This Horror Film Was Brought to You by Deindustrialization

By Matthew McMullan
Nov 02 2022 |
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The setting makes “Barbarian,” a movie about the worst Airbnb stay in the history of man.

I hit a drug store this morning to get a few things I missed last weekend on my shopping list. The clerks were already shoveling out the unsold Halloween candy and moving in the Christmas junk. The holiday season is getting earlier and wider. It can’t be stopped, just like the Mariah Carey song you will inevitably hear a million times between now and January 2. You know what I’m talking about. Mariah can’t wait to get it started.

But I’m not ready. Halloween was just last night! And so, after the trick-or-treaters subsided, I watched a scary movie. I’m only good for one of these like once a year. And, man, did I pick a scary one:


This movie is called “Barbarian,” which is an apt name because it’s pretty savage at times. Barbaric, even! And it hits the hardest if you go into it knowing as little as possible about it story. With that in mind I won’t spoil it, nor will the above clip, beyond saying the movie begins with a woman having some trouble while checking into an Airbnb rental in a forlorn section of Detroit. And that’s important, because there are parts of that city that work very well as the backdrop to an unhinged horror flick.

I say this is a credit to Detroit. It has a distinct look to it that can lend itself to all kinds of genres, as evidenced by movies like “Gran Torino” or the more recent period crime film “No Sudden Move” – which is great, by the way, definitely check that one out.

But some really good horror movies have taken advantage of Detroit’s environs too. “It Follows,” which is both a cursed ghost story and a rumination on sex and mortality, takes place in and around the city. “Only Lovers Left Alive,” the 2013 vampire romance directed by the great Jim Jarmusch, is set there as well. And so is “Barbarian,” which simply wouldn’t be as effective as it is if it were set in a location less desolate than the depopulated neighborhood of Brightmoor. While most of the movie takes place indoors and was filmed on sets in Bulgaria, the filmmakers took pain to root their story in this corner of the Motor City. Many of its exterior shots are of the actual neighborhood.  

That said: It’s a real place and a home to real people who are working very hard to revive it. Brightmoor isn’t as apocalyptic as this flick would have you believe – this is only a movie, of course – but it can reasonably pass as apocalyptic because it’s beset by blight, which is the result of deindustrialization decades ago. Brightmoor itself was developed in the 1920s to house immigrants and new arrivals from the Great Migration who moved there to find work in the auto factories. The Detroit of 1950s, as seen in “No Sudden Move,” is flush with those factories and jobs. In the decades that followed, the factories left the city and so did the white population that had the means to do so. And the residents left behind, typically African American, were left to contend with little opportunities for work, deteriorating city services and a corresponding rise in crime.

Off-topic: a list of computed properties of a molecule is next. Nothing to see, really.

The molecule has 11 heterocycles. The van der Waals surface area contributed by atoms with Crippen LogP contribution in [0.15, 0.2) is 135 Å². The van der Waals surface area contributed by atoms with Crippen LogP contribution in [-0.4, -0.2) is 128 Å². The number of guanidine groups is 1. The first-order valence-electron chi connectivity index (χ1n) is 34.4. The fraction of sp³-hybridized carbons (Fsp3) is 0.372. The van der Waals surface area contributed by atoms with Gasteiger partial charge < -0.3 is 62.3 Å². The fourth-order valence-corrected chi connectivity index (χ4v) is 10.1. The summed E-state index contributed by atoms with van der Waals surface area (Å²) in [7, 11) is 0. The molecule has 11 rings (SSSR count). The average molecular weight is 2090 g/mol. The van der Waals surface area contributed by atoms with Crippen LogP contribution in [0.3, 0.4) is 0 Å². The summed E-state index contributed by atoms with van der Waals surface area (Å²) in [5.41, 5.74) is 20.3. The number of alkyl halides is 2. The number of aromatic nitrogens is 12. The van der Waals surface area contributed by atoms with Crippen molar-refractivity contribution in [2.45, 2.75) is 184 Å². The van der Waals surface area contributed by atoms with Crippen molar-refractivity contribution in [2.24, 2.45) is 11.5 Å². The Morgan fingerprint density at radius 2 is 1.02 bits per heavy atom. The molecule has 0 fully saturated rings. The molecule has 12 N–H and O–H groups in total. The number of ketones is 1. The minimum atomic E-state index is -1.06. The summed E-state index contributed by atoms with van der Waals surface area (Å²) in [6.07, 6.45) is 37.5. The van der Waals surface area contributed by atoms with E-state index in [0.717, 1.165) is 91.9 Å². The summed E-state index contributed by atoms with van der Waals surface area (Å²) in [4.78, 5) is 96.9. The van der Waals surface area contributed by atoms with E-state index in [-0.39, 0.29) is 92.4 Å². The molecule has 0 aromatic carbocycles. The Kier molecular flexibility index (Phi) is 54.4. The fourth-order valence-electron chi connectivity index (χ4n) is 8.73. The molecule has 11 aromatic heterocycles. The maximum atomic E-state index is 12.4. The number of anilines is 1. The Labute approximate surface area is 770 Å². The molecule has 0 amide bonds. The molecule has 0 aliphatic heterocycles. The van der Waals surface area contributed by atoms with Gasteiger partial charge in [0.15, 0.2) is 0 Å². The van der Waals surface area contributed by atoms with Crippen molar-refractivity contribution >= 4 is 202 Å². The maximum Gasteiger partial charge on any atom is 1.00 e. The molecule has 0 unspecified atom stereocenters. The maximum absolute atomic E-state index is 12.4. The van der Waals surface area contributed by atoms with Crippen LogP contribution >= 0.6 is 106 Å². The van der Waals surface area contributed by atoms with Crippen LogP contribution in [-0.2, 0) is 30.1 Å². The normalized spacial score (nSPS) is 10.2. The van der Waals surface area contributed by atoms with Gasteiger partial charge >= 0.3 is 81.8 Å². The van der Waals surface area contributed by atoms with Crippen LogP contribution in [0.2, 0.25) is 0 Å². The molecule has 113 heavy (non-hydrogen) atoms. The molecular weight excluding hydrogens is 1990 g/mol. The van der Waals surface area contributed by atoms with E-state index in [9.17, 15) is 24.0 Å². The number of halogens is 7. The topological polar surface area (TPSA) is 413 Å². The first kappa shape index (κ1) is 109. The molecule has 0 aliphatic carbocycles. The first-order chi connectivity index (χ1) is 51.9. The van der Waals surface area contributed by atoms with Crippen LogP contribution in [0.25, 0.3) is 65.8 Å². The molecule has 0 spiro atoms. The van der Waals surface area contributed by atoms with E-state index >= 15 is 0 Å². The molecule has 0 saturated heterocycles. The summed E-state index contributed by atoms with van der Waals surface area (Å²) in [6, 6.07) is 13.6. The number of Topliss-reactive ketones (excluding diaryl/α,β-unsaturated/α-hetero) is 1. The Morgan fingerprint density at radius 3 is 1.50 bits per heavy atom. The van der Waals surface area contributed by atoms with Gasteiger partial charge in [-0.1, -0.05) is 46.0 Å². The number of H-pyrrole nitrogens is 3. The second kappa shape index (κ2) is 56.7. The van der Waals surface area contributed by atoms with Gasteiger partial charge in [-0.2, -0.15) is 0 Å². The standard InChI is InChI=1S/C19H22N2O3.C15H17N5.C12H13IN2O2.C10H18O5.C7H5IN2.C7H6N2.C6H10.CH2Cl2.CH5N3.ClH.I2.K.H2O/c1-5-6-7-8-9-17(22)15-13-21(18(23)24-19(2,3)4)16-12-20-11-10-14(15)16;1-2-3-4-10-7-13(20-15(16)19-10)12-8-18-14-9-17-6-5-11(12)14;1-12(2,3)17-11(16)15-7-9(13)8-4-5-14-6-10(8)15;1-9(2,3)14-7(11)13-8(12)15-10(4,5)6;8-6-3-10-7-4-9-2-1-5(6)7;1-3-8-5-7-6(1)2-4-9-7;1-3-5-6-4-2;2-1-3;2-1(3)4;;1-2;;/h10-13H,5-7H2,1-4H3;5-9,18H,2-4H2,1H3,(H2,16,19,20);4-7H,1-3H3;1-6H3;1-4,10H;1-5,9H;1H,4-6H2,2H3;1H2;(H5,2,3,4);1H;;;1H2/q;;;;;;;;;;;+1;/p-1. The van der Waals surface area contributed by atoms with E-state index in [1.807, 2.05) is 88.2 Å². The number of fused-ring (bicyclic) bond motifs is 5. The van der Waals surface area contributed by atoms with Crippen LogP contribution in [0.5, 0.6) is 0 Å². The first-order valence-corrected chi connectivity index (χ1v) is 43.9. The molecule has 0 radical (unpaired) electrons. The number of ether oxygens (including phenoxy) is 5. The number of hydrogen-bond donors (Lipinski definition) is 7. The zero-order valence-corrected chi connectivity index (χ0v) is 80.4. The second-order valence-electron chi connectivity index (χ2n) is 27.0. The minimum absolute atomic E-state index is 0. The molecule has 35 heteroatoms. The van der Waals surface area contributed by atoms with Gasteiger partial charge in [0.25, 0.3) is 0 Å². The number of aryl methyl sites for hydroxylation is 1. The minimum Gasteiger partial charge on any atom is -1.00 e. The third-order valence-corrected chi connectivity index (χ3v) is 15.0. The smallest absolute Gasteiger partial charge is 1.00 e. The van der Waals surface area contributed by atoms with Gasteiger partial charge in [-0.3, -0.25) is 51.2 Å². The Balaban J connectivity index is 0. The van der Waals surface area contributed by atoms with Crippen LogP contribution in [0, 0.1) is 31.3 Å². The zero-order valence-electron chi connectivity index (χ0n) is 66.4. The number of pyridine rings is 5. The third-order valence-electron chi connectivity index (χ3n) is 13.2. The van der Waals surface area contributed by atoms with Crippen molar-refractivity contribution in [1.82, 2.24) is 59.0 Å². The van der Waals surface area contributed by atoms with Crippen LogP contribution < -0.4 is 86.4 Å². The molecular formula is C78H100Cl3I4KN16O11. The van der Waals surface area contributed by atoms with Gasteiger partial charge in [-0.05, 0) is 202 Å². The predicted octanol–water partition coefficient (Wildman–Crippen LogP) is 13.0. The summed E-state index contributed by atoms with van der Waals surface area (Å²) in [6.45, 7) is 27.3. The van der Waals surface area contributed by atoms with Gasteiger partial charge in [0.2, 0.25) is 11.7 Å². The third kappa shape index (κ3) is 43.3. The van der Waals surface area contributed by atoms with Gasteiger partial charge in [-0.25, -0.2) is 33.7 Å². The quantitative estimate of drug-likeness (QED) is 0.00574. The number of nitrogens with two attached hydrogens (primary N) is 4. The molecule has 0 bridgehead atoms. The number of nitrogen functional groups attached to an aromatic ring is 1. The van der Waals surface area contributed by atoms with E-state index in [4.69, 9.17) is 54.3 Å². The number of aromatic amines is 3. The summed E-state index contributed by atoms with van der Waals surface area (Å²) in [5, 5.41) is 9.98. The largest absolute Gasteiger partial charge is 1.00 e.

Here’s how it was put in a 2016 report released by the Alliance for American Manufacturing on this very topic:

The loss of personal wealth, the population loss and segregation caused by ‘white flight’, and the decline in municipal financial resources combined in deindustrialized communities to produce living conditions the likes of which had not been seen since the Great Depression. The human costs of living in such an environment are difficult to overstate. Indeed, for those unlucky enough to live in heavily deindustrialized areas, life came to resemble a perpetual state of emergency, lacking any sense of security or coherence.

Gerald D. Taylor, Unmade in America: Industrial Flight and the Decline of Black Communities

And “Barbarian” works, I declare, because of this setting. The desolation and emptiness add to the dread you feel as the movie’s protagonist suffers through what has got to be the worst experience with an Airbnb of all time. And while not all of Detroit can pass as this bombed out, this setting can be found there because of the deindustrialization the city and its residents have suffered.

So I guess, uh, we got a few good movies out of that national experience?

Barbarian” is in theaters right now and can also be streamed on HBO Max, bought on Amazon Prime or rented on Apple TV. You should watch it! And while you’re peeking at it through your fingers, consider the location the filmmakers set this story in. There’s a whole economic history that helped create it.